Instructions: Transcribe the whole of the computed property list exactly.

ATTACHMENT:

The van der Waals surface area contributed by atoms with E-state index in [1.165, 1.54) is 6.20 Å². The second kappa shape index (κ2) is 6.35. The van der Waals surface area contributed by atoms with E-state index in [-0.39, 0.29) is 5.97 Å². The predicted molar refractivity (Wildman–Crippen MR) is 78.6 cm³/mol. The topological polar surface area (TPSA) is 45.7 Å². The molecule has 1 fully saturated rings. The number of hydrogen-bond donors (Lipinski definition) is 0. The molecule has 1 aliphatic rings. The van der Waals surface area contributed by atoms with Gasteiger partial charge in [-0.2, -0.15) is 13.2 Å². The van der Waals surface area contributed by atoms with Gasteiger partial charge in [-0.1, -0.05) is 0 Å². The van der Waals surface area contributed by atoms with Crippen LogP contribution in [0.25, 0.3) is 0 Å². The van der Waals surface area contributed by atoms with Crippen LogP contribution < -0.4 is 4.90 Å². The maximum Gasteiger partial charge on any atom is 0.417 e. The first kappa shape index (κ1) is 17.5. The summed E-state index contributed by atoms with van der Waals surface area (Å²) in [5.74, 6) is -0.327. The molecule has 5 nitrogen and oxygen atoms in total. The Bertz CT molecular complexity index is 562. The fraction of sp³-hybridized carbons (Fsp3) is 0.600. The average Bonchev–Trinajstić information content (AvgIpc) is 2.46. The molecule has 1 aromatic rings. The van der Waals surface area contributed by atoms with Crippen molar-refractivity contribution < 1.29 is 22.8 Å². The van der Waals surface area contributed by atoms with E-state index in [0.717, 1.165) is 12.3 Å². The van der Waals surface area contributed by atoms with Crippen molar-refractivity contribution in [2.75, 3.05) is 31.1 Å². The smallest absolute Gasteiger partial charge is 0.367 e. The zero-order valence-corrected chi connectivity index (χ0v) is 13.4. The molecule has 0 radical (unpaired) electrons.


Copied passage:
The van der Waals surface area contributed by atoms with E-state index in [1.165, 1.54) is 6.20 Å². The second kappa shape index (κ2) is 6.35. The van der Waals surface area contributed by atoms with E-state index in [-0.39, 0.29) is 5.97 Å². The predicted molar refractivity (Wildman–Crippen MR) is 78.6 cm³/mol. The topological polar surface area (TPSA) is 45.7 Å². The molecule has 1 fully saturated rings. The number of hydrogen-bond donors (Lipinski definition) is 0. The molecule has 1 aliphatic rings. The van der Waals surface area contributed by atoms with Gasteiger partial charge in [-0.2, -0.15) is 13.2 Å². The van der Waals surface area contributed by atoms with Gasteiger partial charge in [-0.1, -0.05) is 0 Å². The van der Waals surface area contributed by atoms with Crippen LogP contribution in [0.25, 0.3) is 0 Å². The van der Waals surface area contributed by atoms with Crippen LogP contribution < -0.4 is 4.90 Å². The maximum Gasteiger partial charge on any atom is 0.417 e. The first kappa shape index (κ1) is 17.5. The summed E-state index contributed by atoms with van der Waals surface area (Å²) in [5.74, 6) is -0.327. The molecule has 5 nitrogen and oxygen atoms in total. The Bertz CT molecular complexity index is 562. The fraction of sp³-hybridized carbons (Fsp3) is 0.600. The average Bonchev–Trinajstić information content (AvgIpc) is 2.46. The molecule has 1 aromatic rings. The van der Waals surface area contributed by atoms with Crippen molar-refractivity contribution < 1.29 is 22.8 Å². The van der Waals surface area contributed by atoms with E-state index in [0.717, 1.165) is 12.3 Å². The van der Waals surface area contributed by atoms with Crippen molar-refractivity contribution in [2.75, 3.05) is 31.1 Å². The smallest absolute Gasteiger partial charge is 0.367 e. The zero-order valence-corrected chi connectivity index (χ0v) is 13.4. The molecule has 0 radical (unpaired) electrons.